ATLANTA — Tameka Marks carries her son’s picture across the airport on her chest, their shared surname and the number 7 clearly visible.
Her pride in him seems nearly as tangible as the photo on her shirt.
“I’m just ready to see him now,” she said. “Ready to see him play.”
Since Jo’quavious “Woody” Marks started his college football career at Mississippi State in 2020, his mother hasn’t missed a single game. That includes Saturday’s game at Arizona, where neither 1,500 miles of distance nor a 10 p.m. start time could break the streak.
Marks’ crew on Saturday included his mother, his brother Dontavious, his sister, his niece and two friends, all of whom piled aboard a Delta flight out of their native Atlanta on Saturday morning.
Their destination: Tucson, Arizona. Their purpose: to watch Marks compete for the Bulldogs.
As to what else they’ll do in the eight hours between landing and kickoff, they’re unsure.
“We haven’t even thought about it,” Tameka said. “We’re just going. We’ll see when we get there.”
Tameka said she is a seasoned traveler, but while she’s been as far as Las Vegas, she had never been to Arizona until Saturday.
Though she won’t be in town long — Marks’ contingent returns home Sunday morning — her anticipation for the trip rivaled even her son’s.
“I think I might be more excited than him,” she said.
Part of that might have to do with proving Wildcats fans wrong.
Tameka said she spent some time on the 247 Sports fan site dedicated to Arizona and observed the fan base’s supreme confidence in winning Saturday night’s showdown.
“They just know that they’re about to win,” she said. “I just know y’all are about to lose. Hail State.”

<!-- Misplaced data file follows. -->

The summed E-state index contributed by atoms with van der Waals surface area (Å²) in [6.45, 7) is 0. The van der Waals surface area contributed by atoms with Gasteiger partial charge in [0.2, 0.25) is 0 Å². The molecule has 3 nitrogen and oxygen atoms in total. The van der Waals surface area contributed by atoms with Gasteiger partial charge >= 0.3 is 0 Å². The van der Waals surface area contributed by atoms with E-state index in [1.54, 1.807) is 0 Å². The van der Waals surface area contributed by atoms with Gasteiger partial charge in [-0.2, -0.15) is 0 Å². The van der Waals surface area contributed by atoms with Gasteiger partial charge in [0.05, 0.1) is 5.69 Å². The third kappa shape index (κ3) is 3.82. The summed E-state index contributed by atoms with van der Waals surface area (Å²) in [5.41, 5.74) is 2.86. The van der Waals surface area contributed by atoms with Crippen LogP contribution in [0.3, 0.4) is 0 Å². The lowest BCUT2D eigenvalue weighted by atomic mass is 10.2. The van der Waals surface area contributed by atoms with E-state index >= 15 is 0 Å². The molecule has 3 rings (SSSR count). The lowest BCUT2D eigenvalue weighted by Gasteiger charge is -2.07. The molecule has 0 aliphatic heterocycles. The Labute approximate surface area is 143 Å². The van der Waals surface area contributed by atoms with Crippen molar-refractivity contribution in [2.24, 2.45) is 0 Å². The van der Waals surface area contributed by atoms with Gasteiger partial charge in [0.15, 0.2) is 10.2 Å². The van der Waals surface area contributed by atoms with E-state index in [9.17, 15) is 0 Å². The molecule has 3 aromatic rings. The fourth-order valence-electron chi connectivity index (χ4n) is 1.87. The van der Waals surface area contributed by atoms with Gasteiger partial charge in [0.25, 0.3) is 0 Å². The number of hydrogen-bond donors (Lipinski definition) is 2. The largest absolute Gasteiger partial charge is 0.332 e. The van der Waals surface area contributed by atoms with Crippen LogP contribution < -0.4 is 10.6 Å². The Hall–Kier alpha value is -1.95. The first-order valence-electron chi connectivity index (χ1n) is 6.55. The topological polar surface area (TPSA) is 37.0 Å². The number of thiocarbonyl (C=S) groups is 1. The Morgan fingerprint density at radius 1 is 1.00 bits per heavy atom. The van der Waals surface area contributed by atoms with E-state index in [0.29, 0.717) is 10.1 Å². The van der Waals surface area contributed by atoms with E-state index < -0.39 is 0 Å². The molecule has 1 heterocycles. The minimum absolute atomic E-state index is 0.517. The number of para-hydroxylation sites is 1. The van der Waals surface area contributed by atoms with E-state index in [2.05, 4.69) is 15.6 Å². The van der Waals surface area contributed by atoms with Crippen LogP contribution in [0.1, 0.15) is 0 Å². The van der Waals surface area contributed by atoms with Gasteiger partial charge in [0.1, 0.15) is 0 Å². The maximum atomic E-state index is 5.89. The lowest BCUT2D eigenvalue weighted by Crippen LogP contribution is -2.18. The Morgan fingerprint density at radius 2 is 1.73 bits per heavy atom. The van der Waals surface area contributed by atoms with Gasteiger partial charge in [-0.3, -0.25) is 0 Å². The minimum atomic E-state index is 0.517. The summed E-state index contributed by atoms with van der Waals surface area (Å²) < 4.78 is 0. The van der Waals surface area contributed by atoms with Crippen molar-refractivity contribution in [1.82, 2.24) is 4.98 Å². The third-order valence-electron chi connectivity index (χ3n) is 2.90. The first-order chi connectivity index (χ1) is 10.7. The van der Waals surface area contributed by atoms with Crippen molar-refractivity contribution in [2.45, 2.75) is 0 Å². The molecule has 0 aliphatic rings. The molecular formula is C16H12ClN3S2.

She had the same confidence the week before as Mississippi State met Memphis in a rematch of the Bulldogs’ 31-29 road loss in 2021.
Marks scored two touchdowns, MSU dominated 49-23, and Tameka cheered along with the rest of the crowd.
“That was a revenge game right there,” she said. “I was praying that it wasn’t close, and it wasn’t close, so I was happy about that.”
Tameka records every Mississippi State game and watches it the following day. She and Dontavious take notes, telling Marks what he did right and what he did wrong; the junior running back seeks out that advice from his family.
Marks, of course, also gets critiques from the Bulldogs coaching staff in film review.
“He gets a lot of feedback on plays and what he needs to do and what he doesn’t need to do,” Tameka said.
She said the six-person squad that flew to Tucson is smaller than the typical group that comes to cheer Marks on. At most home games, the Bulldogs back has a cheering section 15 strong.
Tameka said she drives to home games and road contests within six hours, so driving to Tucson — almost 24 hours — was not a consideration. The family booked the trip early in 2022 when they saw the Wildcats on the Bulldogs’ schedule.
She said it’s fun to see Marks playing at the Southeastern Conference level, saying “I want to cry every time” she can watch replays of his nationally televised games.
But being there in person is always more special.
“We’re here, and we’re enjoying it,” she said.
Theo DeRosa reports on Mississippi State sports for The Dispatch. Follow him on Twitter at @Theo_DeRosa.
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